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http://dx.doi.org/10.1016/j.devcel.2019.03.001DOI Listing
http://www.ncbi.nlm.nih.gov/pmc/articles/PMC6616346PMC
April 2019

Oncogenic Notch Promotes Long-Range Regulatory Interactions within Hyperconnected 3D Cliques.

Mol Cell 2019 03 7;73(6):1174-1190.e12. Epub 2019 Feb 7.

Department of Pathology and Laboratory Medicine, Perelman School of Medicine, University of Pennsylvania, Philadelphia, PA 19104, USA; Abramson Family Cancer Research Institute, Perelman School of Medicine, University of Pennsylvania, Philadelphia, PA 19104, USA; Institute for Biomedical Informatics, Perelman School of Medicine, University of Pennsylvania, Philadelphia, PA 19104, USA; Department of Cancer Biology, Perelman School of Medicine, University of Pennsylvania, Philadelphia, PA 19104, USA. Electronic address:

Chromatin loops enable transcription-factor-bound distal enhancers to interact with their target promoters to regulate transcriptional programs. Although developmental transcription factors such as active forms of Notch can directly stimulate transcription by activating enhancers, the effect of their oncogenic subversion on the 3D organization of cancer genomes is largely undetermined. By mapping chromatin looping genome-wide in Notch-dependent triple-negative breast cancer and B cell lymphoma, we show that beyond the well-characterized role of Notch as an activator of distal enhancers, Notch regulates its direct target genes by instructing enhancer repositioning. Moreover, a large fraction of Notch-instructed regulatory loops form highly interacting enhancer and promoter spatial clusters termed "3D cliques." Loss- and gain-of-function experiments show that Notch preferentially targets hyperconnected 3D cliques that regulate the expression of crucial proto-oncogenes. Our observations suggest that oncogenic hijacking of developmental transcription factors can dysregulate transcription through widespread effects on the spatial organization of cancer genomes.
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http://dx.doi.org/10.1016/j.molcel.2019.01.006DOI Listing
http://www.ncbi.nlm.nih.gov/pmc/articles/PMC6485942PMC
March 2019

Classes of ITD Predict Outcomes in AML Patients Treated with FLT3 Inhibitors.

Clin Cancer Res 2019 01 4;25(2):573-583. Epub 2018 Sep 4.

Department of Pathology and Laboratory Medicine, University of Pennsylvania Perelman School of Medicine, Philadelphia, Pennsylvania.

Purpose: Recurrent internal tandem duplication (ITD) mutations are observed in various cancers including acute myeloid leukemia (AML), where ITD mutations in tyrosine kinase receptor FLT3 are associated with poor prognostic outcomes. Several FLT3 inhibitors (FLT3i) are in clinical trials for high-risk -ITD-positive AML. However, the variability of survival following FLT3i treatment suggests that the mere presence of -ITD mutations might not guarantee effective clinical response. Motivated by the heterogeneity of -ITD mutations, we investigated the effects of -ITD structural features on the response of AML patients to treatment. We developed the HeatITup (HEAT diffusion for Internal Tandem dUPlication) algorithm to identify and quantitate ITD structural features including nucleotide composition. Using HeatITup, we studied the impact of ITD structural features on the clinical response to FLT3i and induction chemotherapy in -ITD-positive AML patients.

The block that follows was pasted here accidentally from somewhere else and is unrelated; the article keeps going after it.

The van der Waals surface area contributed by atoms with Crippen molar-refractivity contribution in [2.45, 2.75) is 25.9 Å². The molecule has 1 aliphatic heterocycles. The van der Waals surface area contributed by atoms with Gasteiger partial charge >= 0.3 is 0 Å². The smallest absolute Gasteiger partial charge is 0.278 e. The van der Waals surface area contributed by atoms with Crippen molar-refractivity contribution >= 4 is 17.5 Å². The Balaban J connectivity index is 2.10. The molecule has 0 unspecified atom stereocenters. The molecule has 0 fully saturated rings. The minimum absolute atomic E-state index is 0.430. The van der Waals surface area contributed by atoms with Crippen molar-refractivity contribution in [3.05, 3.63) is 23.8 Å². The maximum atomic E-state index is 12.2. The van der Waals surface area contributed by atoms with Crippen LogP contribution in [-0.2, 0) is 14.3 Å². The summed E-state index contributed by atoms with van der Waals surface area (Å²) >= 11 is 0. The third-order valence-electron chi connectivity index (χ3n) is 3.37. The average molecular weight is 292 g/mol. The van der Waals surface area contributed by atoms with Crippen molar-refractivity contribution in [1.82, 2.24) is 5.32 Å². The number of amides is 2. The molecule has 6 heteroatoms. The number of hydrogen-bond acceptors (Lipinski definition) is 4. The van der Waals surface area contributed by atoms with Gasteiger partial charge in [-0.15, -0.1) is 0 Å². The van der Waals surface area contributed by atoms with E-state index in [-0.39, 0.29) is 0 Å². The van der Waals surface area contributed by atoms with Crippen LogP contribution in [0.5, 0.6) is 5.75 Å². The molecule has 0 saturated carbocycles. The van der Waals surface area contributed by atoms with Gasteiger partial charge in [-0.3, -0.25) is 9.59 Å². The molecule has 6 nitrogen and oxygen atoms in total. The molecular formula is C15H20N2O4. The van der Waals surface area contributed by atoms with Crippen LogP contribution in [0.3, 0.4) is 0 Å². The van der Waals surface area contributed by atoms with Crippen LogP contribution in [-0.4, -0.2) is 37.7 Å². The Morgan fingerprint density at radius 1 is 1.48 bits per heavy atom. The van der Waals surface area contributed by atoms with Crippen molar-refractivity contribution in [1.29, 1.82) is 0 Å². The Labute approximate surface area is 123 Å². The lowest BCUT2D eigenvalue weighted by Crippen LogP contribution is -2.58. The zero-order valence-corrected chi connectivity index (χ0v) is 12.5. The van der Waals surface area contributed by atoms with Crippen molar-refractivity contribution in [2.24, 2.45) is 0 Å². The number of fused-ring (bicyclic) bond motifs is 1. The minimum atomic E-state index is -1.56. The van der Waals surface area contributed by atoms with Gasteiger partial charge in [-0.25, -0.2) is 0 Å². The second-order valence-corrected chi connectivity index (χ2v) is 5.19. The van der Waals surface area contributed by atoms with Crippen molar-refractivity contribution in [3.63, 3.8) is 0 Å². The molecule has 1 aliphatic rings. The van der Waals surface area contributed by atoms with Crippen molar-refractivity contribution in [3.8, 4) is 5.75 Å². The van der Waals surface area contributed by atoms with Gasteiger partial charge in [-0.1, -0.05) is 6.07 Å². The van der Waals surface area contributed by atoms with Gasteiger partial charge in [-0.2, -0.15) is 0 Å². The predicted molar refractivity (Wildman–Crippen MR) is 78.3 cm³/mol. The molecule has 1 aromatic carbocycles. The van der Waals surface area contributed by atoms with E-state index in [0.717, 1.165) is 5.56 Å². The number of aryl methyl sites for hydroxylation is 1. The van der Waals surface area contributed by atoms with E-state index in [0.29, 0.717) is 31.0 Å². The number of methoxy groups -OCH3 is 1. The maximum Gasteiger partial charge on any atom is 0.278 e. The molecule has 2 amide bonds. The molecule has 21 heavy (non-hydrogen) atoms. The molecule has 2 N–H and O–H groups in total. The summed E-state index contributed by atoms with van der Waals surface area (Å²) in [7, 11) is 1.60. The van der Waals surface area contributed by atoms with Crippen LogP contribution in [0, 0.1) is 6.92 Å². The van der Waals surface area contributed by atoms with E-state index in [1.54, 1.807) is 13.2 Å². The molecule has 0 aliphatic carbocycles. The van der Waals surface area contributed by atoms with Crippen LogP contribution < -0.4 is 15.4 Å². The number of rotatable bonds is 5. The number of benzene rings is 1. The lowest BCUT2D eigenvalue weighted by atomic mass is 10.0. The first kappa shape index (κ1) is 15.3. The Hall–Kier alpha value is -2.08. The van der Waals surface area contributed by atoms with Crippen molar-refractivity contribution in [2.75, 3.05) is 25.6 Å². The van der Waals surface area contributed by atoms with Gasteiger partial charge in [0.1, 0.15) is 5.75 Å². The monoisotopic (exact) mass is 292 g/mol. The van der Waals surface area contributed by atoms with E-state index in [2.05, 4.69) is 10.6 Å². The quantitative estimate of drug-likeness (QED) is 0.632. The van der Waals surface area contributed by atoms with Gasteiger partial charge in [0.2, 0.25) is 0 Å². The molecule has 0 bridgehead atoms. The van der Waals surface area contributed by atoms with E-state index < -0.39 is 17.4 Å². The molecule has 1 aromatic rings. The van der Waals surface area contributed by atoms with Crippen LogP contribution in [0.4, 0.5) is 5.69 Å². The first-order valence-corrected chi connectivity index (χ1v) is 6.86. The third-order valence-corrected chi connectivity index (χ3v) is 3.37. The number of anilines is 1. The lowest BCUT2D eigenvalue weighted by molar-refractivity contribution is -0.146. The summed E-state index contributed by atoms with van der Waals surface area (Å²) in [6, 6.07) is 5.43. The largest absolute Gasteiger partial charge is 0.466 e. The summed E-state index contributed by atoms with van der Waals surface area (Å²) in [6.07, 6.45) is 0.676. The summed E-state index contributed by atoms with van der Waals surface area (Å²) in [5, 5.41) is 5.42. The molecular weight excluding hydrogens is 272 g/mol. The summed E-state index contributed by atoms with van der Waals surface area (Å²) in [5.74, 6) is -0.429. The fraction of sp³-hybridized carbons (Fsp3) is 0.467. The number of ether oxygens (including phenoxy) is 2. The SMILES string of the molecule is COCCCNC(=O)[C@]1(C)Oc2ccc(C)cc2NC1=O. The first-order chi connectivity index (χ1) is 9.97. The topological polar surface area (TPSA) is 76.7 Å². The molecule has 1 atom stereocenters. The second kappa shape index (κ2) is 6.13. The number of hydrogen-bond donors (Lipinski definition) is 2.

Results: HeatITup accurately identifies and classifies ITDs into newly defined categories of "typical" or "atypical" based on their nucleotide composition. A typical ITD's insert sequence completely matches the wild-type whereas an atypical ITD's insert contains nucleotides exogenous to the wild-type . Our analysis shows marked divergence between typical and atypical ITD mutation features. Furthermore, our data suggest that AML patients carrying typical -ITDs benefited significantly more from both FLT3i and induction chemotherapy treatments than patients with atypical -ITDs.

Conclusions: These results underscore the importance of structural discernment of complex somatic mutations such as ITDs in progressing toward personalized treatment of AML patients, and enable researchers and clinicians to unravel ITD complexity using the provided software..
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http://dx.doi.org/10.1158/1078-0432.CCR-18-0655DOI Listing
http://www.ncbi.nlm.nih.gov/pmc/articles/PMC6335170PMC
January 2019

Differential Integration of Transcriptome and Proteome Identifies Pan-Cancer Prognostic Biomarkers.

Front Genet 2018 15;9:205. Epub 2018 Jun 15.

Department of Pathology and Laboratory Medicine, Perelman School of Medicine at the University of Pennsylvania, Philadelphia, PA, United States.